With great fanfare, the Trump administration released its much-hyped tax reform plan. Less than 200 words long, the plan consists of 12 bullet points outlining broad goals for reforming the nation’s individual and business tax system. The business reform proposals include reducing the corporate tax rate to 15 percent, taxing passthrough entities at the same reduced rate as corporations, moving the U.S. to a territorial system, granting a “holiday” to encourage U.S. multinationals to repatriate and pay taxes on trillions of dollars held offshore, and eliminating tax breaks for special interests (p. 371). If enacted, the changes could revolutionize the international tax landscape.
Short on specifics, the plan raises far more questions than it answers, most importantly:
- How will the plan generate enough revenue to pay for the tax rate cuts?
- How will the plan prevent passthroughs from shifting personal services income taxed at 35 percent to business income taxed at 15 percent?
- What tax rate will be offered to induce multinationals to repatriate more than $2 trillion in offshore earnings, and how will the plan ensure that repatriated funds are invested in job creation instead of share buybacks (which is what happened with the last repatriation holiday)?
- What special interest tax breaks will be eliminated?
- Is the House GOP plan for a border-adjustable tax dead, on life support, or just hibernating?
As to the first — and perhaps most important — question, administration officials expressed confidence that putting more money into the hands of American taxpayers would generate sufficient additional economic activity so that the tax cuts would pay for themselves. If this explanation sounds familiar, that’s because it has been used to rationalize tax cuts for the past 36 years, all the way back to the Economic Recovery Tax Act of 1981. But history has never validated this theory. In fact, the 1981 Reagan tax cut — then billed as the largest tax cut in U.S. history — drained so much revenue from the treasury that, to compensate, in 1982 Congress was forced to enact the largest tax increase in U.S. history.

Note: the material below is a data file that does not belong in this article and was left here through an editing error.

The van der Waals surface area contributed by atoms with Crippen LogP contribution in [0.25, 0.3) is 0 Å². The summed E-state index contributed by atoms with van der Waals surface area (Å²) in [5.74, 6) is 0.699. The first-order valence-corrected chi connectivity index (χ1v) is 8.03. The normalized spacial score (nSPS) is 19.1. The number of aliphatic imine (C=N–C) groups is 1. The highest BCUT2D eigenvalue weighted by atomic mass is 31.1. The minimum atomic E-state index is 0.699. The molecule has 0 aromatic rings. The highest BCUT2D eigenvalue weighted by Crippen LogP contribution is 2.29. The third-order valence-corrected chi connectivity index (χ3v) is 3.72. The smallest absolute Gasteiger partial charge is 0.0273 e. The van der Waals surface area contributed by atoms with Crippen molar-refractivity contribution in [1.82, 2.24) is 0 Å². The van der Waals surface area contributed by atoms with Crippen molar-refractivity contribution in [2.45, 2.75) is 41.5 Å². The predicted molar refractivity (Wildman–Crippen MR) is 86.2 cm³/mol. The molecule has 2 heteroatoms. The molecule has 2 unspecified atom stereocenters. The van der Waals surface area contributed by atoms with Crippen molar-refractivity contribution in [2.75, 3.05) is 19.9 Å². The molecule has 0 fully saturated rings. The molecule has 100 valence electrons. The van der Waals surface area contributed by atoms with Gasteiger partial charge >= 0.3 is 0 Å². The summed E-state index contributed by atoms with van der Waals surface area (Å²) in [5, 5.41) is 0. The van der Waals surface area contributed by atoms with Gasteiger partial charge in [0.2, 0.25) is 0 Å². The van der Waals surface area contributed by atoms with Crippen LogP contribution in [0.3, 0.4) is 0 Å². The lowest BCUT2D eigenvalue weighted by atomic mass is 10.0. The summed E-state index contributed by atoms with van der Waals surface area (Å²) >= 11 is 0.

While the Trump tax plan proposes one way to equalize the tax treatment of corporate and passthrough business income, it is not the only way to achieve that result. For decades, politicians have flirted with the idea of creating parity through corporate integration. Mindy Herzfeld looks at the history of those efforts, from the 1970s through the recent work by the Senate Finance Committee. She explains why the timing could be right for enacting an integration plan that achieves parity (p. 378).
Europe, meanwhile, is focused on detecting and preventing fraud. The European Parliament’s PANA committee, investigating tax avoidance following the release of the Panama Papers one year ago, has concluded that tax havens and offshore financial centers cost EU member states as much as €237 billion (p. 394). On April 25 the European Council adopted a comprehensive directive on VAT fraud. Among other things, the directive calls upon member states to impose a four-year prison term for VAT fraud exceeding €10 million (p. 395).
Hundreds of agents from HM Revenue & Customs and the French national financial prosecutor’s office recently carried out raids at locations in France and the U.K. in connection with an investigation into tax fraud in professional soccer. Those raids included several arrests (p. 412).